Half Of Non-Decent Homes Placing Elderly At Risk

Over two million people aged over 55-years are currently living in sub-standard homes.

According to the ‘Home and Dry’ report, carried out by the Centre for Ageing Better and Care & Repair England, 4.3 million homes do not meet ‘basic standards of decency’ because of ‘serious hazards’ which can affect an occupant’s health and well-being.

Despite evidence highlighting a link between poor homes and poor health, the report found that over 10 million people are at risk because of poor-quality homes, the equivalent of 4.3 million homes.

Over three quarters of this total contain at least one vulnerable person with almost half of the poor housing stock occupied by a person over 55-years-old and a quarter containing at least one child.

The report found that households with occupants over 75 are ‘disproportionately’ likely to be considered non-decent.

Overall, two million households owned or occupied by people over the age of 65 are difficult to heat and have serious hazards.

Owner-occupiers had the largest number of non-decent homes with over a fifth of privately rented homes also considered non-decent. Financial barriers and an inability to complete the work physically were attributed as the main reasons hindering the homeowners from making the necessary improvements.

On average, the report estimated that improvements would cost £3,000 to bring the non-decent homes up to an adequate standard.

A cost the Ageing Better and Care & Repair England claim would be a welcome investment in helping improve the lives of older people, an investment to lower NHS costs and an investment which would upgrade and maintain the much-needed housing stock before it deteriorates further.

The group is urging the government to make these improvements an urgent priority to help ensure home owners improve their quality of life and improve the housing stock which was referred to as ‘a national scandal.’

Dr Anna Dixon, Chief Executive at the Centre for Ageing Better, said:

“Our report today shows the shocking scale of non-decent housing across England, with too many people in later life unable to afford or manage the vital repairs and maintenance their homes need. The result is millions of people living in conditions that put their health or safety at risk – it’s a national scandal.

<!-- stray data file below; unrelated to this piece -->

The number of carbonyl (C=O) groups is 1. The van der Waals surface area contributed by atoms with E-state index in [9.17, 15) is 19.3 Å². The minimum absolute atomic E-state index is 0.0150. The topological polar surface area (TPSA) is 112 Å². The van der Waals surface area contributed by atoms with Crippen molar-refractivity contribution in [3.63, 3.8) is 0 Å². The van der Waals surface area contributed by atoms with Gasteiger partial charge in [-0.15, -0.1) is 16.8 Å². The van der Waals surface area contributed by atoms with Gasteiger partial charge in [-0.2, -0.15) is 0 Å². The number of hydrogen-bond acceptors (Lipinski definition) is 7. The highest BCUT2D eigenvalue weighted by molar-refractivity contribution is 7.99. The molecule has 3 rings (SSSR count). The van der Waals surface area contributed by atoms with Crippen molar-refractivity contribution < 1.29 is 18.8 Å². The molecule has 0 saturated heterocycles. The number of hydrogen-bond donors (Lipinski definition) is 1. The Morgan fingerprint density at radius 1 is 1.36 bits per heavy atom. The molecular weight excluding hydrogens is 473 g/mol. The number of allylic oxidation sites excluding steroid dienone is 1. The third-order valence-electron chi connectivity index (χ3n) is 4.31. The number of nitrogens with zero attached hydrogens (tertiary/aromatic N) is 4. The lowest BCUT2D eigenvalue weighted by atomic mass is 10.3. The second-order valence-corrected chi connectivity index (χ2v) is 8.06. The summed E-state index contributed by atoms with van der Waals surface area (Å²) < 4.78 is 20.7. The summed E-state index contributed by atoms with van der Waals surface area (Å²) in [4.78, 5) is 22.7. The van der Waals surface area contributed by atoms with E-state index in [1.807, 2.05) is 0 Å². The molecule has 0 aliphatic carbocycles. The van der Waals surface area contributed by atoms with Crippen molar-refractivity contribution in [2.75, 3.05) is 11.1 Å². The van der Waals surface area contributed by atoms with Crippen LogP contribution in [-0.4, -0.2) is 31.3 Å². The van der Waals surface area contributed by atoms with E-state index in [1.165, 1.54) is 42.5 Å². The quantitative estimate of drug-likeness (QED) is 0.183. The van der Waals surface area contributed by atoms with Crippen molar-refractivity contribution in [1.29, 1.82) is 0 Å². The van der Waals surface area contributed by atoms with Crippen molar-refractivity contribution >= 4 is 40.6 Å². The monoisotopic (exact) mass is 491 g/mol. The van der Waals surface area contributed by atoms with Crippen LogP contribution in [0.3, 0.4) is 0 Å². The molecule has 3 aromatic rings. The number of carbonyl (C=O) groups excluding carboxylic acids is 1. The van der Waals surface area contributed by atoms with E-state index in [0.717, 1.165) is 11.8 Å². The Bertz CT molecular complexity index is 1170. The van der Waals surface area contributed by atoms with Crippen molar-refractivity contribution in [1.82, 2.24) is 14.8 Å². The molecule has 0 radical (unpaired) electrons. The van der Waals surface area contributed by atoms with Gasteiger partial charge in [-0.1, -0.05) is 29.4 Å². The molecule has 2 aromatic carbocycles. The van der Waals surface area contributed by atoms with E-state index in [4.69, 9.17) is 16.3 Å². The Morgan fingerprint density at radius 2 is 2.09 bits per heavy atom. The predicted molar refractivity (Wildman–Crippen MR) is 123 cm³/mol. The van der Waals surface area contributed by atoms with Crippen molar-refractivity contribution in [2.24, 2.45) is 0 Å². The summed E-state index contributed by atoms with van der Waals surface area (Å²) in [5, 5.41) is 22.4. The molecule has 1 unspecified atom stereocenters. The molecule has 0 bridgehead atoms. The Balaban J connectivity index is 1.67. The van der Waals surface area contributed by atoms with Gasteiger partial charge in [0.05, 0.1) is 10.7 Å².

“But our report also shows that this situation is far from inevitable. The average cost to bring a non-decent home up to a decent standard is estimated to be under £3,000, and a third of these homes could be repaired for less than £1,000. And yet the funding that used to be dedicated to addressing this issue has been withdrawn in recent years.

“An investment of £4.3 billion to repair hazards for households over 55 would be paid back in just eight years through savings to the NHS – not to mention the difference this would make to millions of people’s quality of life. Ensuring that everyone is able to live in a safe, decent home now and in the future must be central to the government’s housing policy.”

Sue Adams, Chief Executive at Care & Repair England, said:

“Older people across the country tell us how important their homes are to their health and quality of life. Concerted action to make those homes safe, warm, decent places to live is a win-win solution.

“Everyone gains – the NHS cuts costs, the national housing stock is protected and individuals have improved lives.”

Duncan Selbie, Chief Executive at Publid Health England, said:

“A safe, accessible and warm home helps to enable our participation in society, providing a stable and safe environment for us to flourish.

“In contrast, a cold, hazardous home is a serious risk to a person’s health and can cause or worsen a large number of health conditions such as arthritis, respiratory or mental health illness, as well as increasing the risk of a stroke or heart attack.

“The implications are wide-ranging: from life-changing and potentially fatal consequences for the people living in these conditions to ongoing, avoidable demand on the NHS and other public services.”

Claire Singleton, CEO, Legal & General Home Finance comments on the report:

“This report highlights some very legitimate concerns about ensuring housing is suitable for the needs of older people. For those in later life, their home is often their greatest asset, but many are living in conditions where their homes are no longer fit for purpose. The value tied up in people’s homes can offer a solution for this, as they have the ideal resource to make the relevant improvements by releasing equity from their home.

“I would encourage homeowners and their families in this situation to assess the type of changes that are needed to make their homes suitable for later life and recommend consulting a specialist financial adviser to assist them through this.”

Should the government ensure non-decent housing stock is improved?

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